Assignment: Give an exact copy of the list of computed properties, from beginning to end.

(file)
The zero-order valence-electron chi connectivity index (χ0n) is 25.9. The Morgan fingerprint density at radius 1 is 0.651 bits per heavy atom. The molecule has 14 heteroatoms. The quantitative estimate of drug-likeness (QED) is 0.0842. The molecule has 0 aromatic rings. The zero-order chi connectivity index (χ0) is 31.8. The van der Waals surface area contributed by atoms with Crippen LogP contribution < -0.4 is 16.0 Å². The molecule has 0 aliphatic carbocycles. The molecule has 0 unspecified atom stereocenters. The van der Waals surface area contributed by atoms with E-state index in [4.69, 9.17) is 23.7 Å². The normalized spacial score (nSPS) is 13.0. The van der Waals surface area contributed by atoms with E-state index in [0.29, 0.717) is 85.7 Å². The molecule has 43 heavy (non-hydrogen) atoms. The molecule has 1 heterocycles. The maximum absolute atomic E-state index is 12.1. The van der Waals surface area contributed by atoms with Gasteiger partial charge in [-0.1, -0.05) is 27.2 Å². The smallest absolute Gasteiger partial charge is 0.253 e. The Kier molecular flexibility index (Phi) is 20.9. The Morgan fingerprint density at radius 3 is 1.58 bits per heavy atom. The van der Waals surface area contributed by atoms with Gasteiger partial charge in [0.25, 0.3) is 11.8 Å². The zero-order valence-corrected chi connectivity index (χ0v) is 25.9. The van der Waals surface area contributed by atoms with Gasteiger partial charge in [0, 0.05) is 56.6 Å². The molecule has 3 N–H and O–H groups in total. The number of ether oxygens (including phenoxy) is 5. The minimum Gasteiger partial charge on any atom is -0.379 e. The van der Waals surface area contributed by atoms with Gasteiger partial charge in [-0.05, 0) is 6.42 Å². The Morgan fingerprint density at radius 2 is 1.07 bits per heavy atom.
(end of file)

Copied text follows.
The zero-order valence-electron chi connectivity index (χ0n) is 25.9. The Morgan fingerprint density at radius 1 is 0.651 bits per heavy atom. The molecule has 14 heteroatoms. The quantitative estimate of drug-likeness (QED) is 0.0842. The molecule has 0 aromatic rings. The zero-order chi connectivity index (χ0) is 31.8. The van der Waals surface area contributed by atoms with Crippen LogP contribution < -0.4 is 16.0 Å². The molecule has 0 aliphatic carbocycles. The molecule has 0 unspecified atom stereocenters. The van der Waals surface area contributed by atoms with E-state index in [4.69, 9.17) is 23.7 Å². The normalized spacial score (nSPS) is 13.0. The van der Waals surface area contributed by atoms with E-state index in [0.29, 0.717) is 85.7 Å². The molecule has 43 heavy (non-hydrogen) atoms. The molecule has 1 heterocycles. The maximum absolute atomic E-state index is 12.1. The van der Waals surface area contributed by atoms with Gasteiger partial charge in [-0.1, -0.05) is 27.2 Å². The smallest absolute Gasteiger partial charge is 0.253 e. The Kier molecular flexibility index (Phi) is 20.9. The Morgan fingerprint density at radius 3 is 1.58 bits per heavy atom. The van der Waals surface area contributed by atoms with Gasteiger partial charge in [0.25, 0.3) is 11.8 Å². The zero-order valence-corrected chi connectivity index (χ0v) is 25.9. The van der Waals surface area contributed by atoms with Gasteiger partial charge in [0, 0.05) is 56.6 Å². The molecule has 3 N–H and O–H groups in total. The number of ether oxygens (including phenoxy) is 5. The minimum Gasteiger partial charge on any atom is -0.379 e. The van der Waals surface area contributed by atoms with Gasteiger partial charge in [-0.05, 0) is 6.42 Å². The Morgan fingerprint density at radius 2 is 1.07 bits per heavy atom.